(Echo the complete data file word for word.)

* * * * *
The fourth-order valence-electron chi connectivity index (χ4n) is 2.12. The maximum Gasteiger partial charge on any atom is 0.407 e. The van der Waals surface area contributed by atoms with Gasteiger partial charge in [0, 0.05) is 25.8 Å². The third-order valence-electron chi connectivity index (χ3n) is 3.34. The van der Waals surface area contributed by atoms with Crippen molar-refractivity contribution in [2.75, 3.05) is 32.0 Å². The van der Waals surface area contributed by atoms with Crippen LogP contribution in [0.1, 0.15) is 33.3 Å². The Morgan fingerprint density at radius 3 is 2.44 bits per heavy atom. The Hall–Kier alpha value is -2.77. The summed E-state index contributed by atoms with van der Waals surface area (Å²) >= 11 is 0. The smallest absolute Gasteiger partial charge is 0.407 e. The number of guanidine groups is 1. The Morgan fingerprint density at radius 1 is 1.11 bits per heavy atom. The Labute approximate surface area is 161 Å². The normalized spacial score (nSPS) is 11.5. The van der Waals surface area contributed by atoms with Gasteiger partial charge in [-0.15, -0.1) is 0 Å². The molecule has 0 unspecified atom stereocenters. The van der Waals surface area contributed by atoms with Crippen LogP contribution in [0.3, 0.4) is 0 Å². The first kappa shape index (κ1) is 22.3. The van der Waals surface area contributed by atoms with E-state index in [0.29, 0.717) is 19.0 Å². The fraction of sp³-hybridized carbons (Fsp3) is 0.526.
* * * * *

The fourth-order valence-electron chi connectivity index (χ4n) is 2.12. The maximum Gasteiger partial charge on any atom is 0.407 e. The van der Waals surface area contributed by atoms with Gasteiger partial charge in [0, 0.05) is 25.8 Å². The third-order valence-electron chi connectivity index (χ3n) is 3.34. The van der Waals surface area contributed by atoms with Crippen molar-refractivity contribution in [2.75, 3.05) is 32.0 Å². The van der Waals surface area contributed by atoms with Crippen LogP contribution in [0.1, 0.15) is 33.3 Å². The Morgan fingerprint density at radius 3 is 2.44 bits per heavy atom. The Hall–Kier alpha value is -2.77. The summed E-state index contributed by atoms with van der Waals surface area (Å²) >= 11 is 0. The smallest absolute Gasteiger partial charge is 0.407 e. The number of guanidine groups is 1. The Morgan fingerprint density at radius 1 is 1.11 bits per heavy atom. The Labute approximate surface area is 161 Å². The normalized spacial score (nSPS) is 11.5. The van der Waals surface area contributed by atoms with Gasteiger partial charge in [-0.15, -0.1) is 0 Å². The molecule has 0 unspecified atom stereocenters. The van der Waals surface area contributed by atoms with Crippen LogP contribution in [0.3, 0.4) is 0 Å². The first kappa shape index (κ1) is 22.3. The van der Waals surface area contributed by atoms with E-state index in [0.29, 0.717) is 19.0 Å². The fraction of sp³-hybridized carbons (Fsp3) is 0.526.